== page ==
Huge Potential: Boeing Says Middle East Jet Market Is Worth $1.4 Trillion

American commercial aircraft manufacturer Boeing is predicting that over the next 20 years that commercial aircraft sales and related services in the Middle East will be worth more than $1.4 trillion. In its 20-year 2021 Commercial Market Outlook (CMO) forecast, released today, Boeing says that it expects airlines in the Middle East to double the size of their fleets to keep up with passenger and cargo demand.

Boeing expects airlines in the Middle East to double the size of their fleets. Photo: Boeing

Boeing says that airlines in the Middle East will require 3,000 new commercial aircraft valued at $700 billion. Boeing also estimates that aftermarkets services such as repairs and maintenance could be worth as much as $740 billion. These predictions are based on the region being well-positioned to capitalize on a recovery in demand for air travel and international cargo services.

Airlines will be looking to renew fleets.

In its 2021 CMO, Boeing says it expects to see two-thirds of new aircraft deliveries going to airlines in the Middle East to accommodate growth. The other one-third of deliveries will be to airlines looking to replace older aircraft with more fuel-efficient planes such as the Boeing 787 Dreamliner, Boeing 777X, and the Boeing 737 MAX. Of the new aircraft deliveries in the Middle East Boeing is predicting that 44% of them will be widebody aircraft for long-haul operations.

Boeing 737 MAX
Boeing thinks that airlines will renew their fleets with more fuel-efficient planes. Photo: Boeing

In the 2021 CMO Boeing managing director of Commercial Marketing for the Middle East Randy Heisey says:

“The Middle East region’s role as a global connecting hub continues to be important for developing markets to and from Southeast Asia, China, and Africa. The region has been a leader in restoring confident passenger travel through multi-faceted initiatives that aid international travel recovery.”

Cargo operations will continue to grow

Boeing says that it sees cargo operations in the Middle East as an area of opportunity for the region’s airlines and expects to see airline airfreight fleets double in size. In 2019 Middle Eastern airlines had 80 dedicated cargo planes. Boeing says that by 2040 that number will increase to 150 aircraft. Since 2020 and the onset of the COVID-19 pandemic, airfreight traffic has increased by nearly 20% thanks in part to two of the world’s top cargo carriers, Qatar Airways Cargo and Emirates SkyCargo being based in the region.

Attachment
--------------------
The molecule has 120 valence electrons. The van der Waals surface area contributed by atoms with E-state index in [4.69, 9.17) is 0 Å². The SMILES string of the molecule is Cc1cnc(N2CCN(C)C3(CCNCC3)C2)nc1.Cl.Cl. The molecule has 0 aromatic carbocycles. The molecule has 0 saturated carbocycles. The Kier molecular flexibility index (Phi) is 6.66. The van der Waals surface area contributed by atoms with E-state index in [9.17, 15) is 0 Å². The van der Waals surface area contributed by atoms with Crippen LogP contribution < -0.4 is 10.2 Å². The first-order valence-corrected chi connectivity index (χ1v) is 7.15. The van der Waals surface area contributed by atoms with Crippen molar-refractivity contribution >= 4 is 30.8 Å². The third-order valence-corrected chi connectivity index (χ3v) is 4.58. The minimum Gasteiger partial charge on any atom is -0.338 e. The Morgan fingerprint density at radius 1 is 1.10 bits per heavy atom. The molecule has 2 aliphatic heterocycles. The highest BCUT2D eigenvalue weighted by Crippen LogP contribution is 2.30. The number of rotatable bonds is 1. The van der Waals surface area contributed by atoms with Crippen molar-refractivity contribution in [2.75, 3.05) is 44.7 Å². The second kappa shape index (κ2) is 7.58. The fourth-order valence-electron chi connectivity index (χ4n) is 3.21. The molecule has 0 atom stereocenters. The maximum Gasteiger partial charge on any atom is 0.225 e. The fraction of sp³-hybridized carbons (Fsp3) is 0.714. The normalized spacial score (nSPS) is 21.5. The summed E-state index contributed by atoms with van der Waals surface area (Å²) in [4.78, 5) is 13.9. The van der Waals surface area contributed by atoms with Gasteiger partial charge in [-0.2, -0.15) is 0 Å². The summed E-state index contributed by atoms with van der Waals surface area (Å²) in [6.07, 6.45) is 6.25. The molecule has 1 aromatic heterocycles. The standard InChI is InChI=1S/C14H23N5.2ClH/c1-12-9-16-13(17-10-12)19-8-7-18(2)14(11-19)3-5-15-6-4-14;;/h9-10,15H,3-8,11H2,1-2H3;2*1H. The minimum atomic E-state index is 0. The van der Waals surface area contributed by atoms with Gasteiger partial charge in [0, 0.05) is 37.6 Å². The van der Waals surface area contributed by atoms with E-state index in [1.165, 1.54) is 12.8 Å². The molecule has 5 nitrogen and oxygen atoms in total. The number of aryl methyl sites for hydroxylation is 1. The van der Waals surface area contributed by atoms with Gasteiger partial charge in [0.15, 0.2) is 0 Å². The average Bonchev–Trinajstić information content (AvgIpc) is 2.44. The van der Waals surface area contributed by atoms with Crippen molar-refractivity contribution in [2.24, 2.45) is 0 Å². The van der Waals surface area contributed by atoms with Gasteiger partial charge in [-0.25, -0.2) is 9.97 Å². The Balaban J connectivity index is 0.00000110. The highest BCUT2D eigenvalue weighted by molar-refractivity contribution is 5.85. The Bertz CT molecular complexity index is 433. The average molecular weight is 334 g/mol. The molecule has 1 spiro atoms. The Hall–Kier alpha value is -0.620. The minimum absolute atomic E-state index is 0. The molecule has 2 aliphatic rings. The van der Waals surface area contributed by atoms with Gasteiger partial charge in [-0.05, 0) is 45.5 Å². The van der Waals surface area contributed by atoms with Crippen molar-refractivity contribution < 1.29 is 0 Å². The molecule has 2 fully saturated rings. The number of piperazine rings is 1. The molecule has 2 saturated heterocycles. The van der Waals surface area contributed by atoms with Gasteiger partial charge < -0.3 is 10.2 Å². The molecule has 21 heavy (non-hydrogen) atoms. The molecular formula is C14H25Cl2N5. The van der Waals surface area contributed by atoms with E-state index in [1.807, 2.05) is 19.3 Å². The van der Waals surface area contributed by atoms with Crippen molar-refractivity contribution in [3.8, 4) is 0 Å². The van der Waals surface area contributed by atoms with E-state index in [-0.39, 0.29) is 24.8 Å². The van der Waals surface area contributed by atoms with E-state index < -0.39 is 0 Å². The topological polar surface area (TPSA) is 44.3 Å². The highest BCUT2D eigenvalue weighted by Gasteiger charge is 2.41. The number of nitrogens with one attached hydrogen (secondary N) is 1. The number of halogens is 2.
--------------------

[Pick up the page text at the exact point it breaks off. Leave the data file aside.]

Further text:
The 2021 Middle East CMO also includes the following projections through 2040:

  • As passenger and cargo demand increases, airlines in the region will grow their fleets to 3,530 jet aircraft
  • Widebody demand will increase with 1,570 deliveries to help support a growing network of long-haul flights
  • The need for single-aisle aircraft is expected to nearly triple from 660 planes to 1,750
  • Maintenence, parts, and repair services together with fleet renewal will continue to increase
  • The region will require 223,000 new aviation personnel made up of 54,000 pilots, 51,000 technicians, and 91,000 cabin crew

The Boeing 777X is expected to be a big seller

With Dubai International Airport (DXB)-based Emirates already having a firm order with Boeing for 115 Boeing 777X aircraft the new twin-engine widebody is expected to be a big seller. This is despite Emirates President Tim Clark expressing his annoyance with Boeing for the delays in deliveries. The 777X program is currently running way behind schedule, with the initial deliveries planned to begin in June 2020.

When speaking with Gulf News ahead of the Dubai Airshow about when we can expect to see the plane enter service Randy Heisey said:

“Our flight test program for the 777X is moving forward very well – we are regularly working with the FAA (Federal Aviation Administration) to meet their expectations and requirements. We are looking forward to entry into service in just two years where it will provide unparalleled capability and efficiency with the lowest seat boss of any airplane in its widebody category.”

What do you think of Boeing’s optimistic outlook for Middle Eastern sales? Please tell us your thoughts in the comments.

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